Andres Iniesta has also been roped in to drum up support for their candidacy. The delayed nature of Morocco’s bid makes one wonder if they are instead setting their sights on the 2030 tournament. It is, after all, hard to see FIFA awarding the Arab world back-to-back World Cups.
The three-pronged North American bid, on the other hand, was launched in April 2017 and they have had greater time to harness support. They have used it wisely. They are making a big play on the fact they have ready-made stadiums, world-class infrastructure and high-class accommodation. They are also trying to appeal to the bean counters at FIFA by claiming their bid will set revenue records, generating
$14.3 billion (boosted by an average ticket price of $431), almost double Morocco’s offering of $7.2 billion.
“Money is one element (but) not the only element,” said Infantino earlier this month. Yet many of the 207 voting federations rely on the $1.5 million annual grant promised by FIFA over the next four years.
Morocco concede that their bid lacks the ticketing and hospitality muscle of a North American World Cup, but they are making a big play on the fact that a World Cup on their soil would be on the same time zone as western Europe and Africa, making it a more appealing option for big-paying broadcasters. While Mexico and Canada will host 10 games each in a widely spread North American offering, the Moroccans are trumpeting the fact that the host cities are located less than an hour’s drive from an airport, while the most remote host cities are separated by just 75 minutes, creating ideal travel logistics for both players and fans.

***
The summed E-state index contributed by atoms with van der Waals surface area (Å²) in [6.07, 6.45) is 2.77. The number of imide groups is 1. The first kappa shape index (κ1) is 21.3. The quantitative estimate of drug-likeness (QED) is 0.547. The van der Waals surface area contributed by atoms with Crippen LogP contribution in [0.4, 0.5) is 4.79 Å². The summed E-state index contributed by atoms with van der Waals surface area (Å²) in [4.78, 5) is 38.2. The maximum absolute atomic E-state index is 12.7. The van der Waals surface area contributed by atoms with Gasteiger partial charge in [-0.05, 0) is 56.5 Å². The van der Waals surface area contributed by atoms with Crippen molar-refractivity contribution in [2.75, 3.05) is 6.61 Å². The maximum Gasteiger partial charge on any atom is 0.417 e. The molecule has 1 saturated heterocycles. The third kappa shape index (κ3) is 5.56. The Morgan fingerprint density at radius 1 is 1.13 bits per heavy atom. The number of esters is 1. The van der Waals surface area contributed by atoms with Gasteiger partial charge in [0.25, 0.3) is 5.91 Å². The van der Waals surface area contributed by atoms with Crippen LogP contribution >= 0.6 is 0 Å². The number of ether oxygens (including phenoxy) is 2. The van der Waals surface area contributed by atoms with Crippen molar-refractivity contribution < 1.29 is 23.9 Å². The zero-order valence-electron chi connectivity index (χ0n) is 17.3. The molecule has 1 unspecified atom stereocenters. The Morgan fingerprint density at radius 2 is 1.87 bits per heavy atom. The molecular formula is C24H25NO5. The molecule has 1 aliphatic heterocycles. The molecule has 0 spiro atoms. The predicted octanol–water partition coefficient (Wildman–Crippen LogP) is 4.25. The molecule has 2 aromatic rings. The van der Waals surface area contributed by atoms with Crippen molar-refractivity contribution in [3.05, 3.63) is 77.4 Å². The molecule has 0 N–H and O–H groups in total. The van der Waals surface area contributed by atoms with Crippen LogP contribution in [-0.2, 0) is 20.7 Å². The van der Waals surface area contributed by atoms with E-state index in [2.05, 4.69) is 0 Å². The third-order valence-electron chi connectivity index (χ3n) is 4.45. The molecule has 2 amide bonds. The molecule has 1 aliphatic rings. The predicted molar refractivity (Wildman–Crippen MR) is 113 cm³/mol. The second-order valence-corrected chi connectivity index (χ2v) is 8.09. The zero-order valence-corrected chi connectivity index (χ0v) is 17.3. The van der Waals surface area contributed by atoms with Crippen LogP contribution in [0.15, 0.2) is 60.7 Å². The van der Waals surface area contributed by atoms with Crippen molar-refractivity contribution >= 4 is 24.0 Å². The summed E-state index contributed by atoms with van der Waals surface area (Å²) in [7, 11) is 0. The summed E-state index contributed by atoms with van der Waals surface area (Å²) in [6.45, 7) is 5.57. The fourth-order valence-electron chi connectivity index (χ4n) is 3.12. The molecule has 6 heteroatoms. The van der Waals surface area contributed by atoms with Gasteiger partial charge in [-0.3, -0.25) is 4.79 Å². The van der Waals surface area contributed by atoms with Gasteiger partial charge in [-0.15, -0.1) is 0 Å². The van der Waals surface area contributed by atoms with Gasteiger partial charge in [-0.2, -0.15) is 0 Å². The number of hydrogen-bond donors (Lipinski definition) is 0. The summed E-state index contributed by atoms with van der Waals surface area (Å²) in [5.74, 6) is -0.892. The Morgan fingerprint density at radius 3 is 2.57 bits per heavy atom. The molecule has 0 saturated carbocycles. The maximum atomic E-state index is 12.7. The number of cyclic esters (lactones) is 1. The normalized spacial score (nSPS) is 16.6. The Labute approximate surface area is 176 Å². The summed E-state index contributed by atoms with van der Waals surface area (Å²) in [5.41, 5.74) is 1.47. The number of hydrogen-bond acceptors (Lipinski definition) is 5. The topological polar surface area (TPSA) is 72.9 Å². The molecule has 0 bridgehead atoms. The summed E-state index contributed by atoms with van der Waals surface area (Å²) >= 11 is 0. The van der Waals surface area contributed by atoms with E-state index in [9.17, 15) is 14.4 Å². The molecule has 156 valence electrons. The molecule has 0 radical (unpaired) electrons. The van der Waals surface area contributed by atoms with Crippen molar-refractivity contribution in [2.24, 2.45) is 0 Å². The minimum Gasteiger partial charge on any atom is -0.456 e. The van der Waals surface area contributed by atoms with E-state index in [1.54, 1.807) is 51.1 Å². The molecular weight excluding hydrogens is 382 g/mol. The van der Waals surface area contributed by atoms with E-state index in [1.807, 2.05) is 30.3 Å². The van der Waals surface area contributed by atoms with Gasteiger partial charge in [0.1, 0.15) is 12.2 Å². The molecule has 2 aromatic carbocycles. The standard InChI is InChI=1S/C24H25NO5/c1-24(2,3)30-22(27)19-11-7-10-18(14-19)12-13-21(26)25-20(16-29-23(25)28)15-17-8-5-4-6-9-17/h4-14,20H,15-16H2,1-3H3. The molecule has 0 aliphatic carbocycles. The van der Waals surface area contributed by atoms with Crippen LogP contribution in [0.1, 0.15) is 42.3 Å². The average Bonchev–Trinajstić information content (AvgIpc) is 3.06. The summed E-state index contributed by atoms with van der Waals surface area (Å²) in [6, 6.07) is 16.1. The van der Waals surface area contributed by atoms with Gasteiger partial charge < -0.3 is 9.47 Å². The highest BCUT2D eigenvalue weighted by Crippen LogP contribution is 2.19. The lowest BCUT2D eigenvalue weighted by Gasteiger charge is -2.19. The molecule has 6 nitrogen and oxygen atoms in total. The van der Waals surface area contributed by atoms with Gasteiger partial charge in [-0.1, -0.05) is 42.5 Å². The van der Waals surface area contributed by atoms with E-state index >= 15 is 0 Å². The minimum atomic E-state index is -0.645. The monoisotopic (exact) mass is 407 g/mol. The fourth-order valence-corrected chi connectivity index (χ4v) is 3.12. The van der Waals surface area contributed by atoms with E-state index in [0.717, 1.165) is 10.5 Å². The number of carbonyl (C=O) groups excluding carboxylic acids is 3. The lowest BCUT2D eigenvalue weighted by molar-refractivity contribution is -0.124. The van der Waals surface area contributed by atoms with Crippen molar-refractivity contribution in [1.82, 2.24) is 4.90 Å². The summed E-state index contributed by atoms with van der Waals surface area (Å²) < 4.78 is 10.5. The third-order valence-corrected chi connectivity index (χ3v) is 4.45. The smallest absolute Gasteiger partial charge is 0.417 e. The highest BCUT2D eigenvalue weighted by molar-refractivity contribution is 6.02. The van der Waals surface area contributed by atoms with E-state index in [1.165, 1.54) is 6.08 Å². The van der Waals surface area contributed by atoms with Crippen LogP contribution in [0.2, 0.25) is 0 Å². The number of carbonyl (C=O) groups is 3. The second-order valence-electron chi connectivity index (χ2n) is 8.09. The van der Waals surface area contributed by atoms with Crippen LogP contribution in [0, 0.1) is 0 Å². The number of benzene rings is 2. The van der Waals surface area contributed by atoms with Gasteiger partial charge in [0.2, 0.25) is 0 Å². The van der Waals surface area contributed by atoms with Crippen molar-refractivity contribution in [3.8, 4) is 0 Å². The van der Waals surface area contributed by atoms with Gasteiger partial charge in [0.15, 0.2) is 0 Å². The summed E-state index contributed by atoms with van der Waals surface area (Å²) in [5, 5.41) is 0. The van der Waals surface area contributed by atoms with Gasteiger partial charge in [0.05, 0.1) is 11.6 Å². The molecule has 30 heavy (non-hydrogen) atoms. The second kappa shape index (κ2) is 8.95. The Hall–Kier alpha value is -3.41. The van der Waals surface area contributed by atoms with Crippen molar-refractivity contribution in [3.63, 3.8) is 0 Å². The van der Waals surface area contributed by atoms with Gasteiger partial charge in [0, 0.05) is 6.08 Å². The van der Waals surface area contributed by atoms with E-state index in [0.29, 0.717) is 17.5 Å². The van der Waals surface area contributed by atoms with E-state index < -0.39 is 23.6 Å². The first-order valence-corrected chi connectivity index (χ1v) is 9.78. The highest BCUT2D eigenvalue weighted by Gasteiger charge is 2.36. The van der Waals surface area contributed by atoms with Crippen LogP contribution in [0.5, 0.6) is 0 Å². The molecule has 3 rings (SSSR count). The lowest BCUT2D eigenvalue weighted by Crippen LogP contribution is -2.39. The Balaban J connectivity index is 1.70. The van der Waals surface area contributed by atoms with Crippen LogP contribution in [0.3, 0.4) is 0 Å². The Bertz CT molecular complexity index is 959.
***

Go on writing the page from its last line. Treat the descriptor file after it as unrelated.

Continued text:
Morocco believe they have already mobilized plenty of key votes. The 14 members of the FIFA confederation in Oceania have pledged their backing, while the North Africans are counting on significant support from African and Asian nations. Kenya, South Africa, France, Spain, Belgium and Russia have all declared their backing for the bid.
The worry for Morocco will be the findings of FIFA’s recent evaluation report. Not a single brick has been laid in nine of their proposed 14 stadiums, while the others require significant makeovers. The North American bid, on the other hand, has 17 stadiums already in operation. The Moroccans would also need to get to work on their training centers, with more than half yet to be built.
Morocco should be able to get its stadiums and infrastructure up to scratch in time, but by having everything in place now, the North American bid has a significant head-start. However, these evaluation reports can largely be taken with a pinch of salt — after all, Qatar won the 2022 World Cup after scoring poorly for that tournament.
Bizarrely, Morocco might have an unlikely trump card in Donald, the US president, who some have claimed is damaging his own country’s bid and boosting the Moroccans’. His attempts to implement a travel ban on residents of six Muslim-majority countries will take some explaining by bid chiefs to FIFA. They will have cringed when Trump tweeted that it would be “a shame if countries we always support” opposed the US bid. “Why should we be supporting these countries when they don’t support us (including at the United Nations)?” he wrote. Ouch.
Morocco and the US went head-to-head for the right to host the World Cup in 1994. The US won, but the voting was closer than many expected, with Morocco picking up three fewer votes than the US. Observers reckon it could be even closer this time.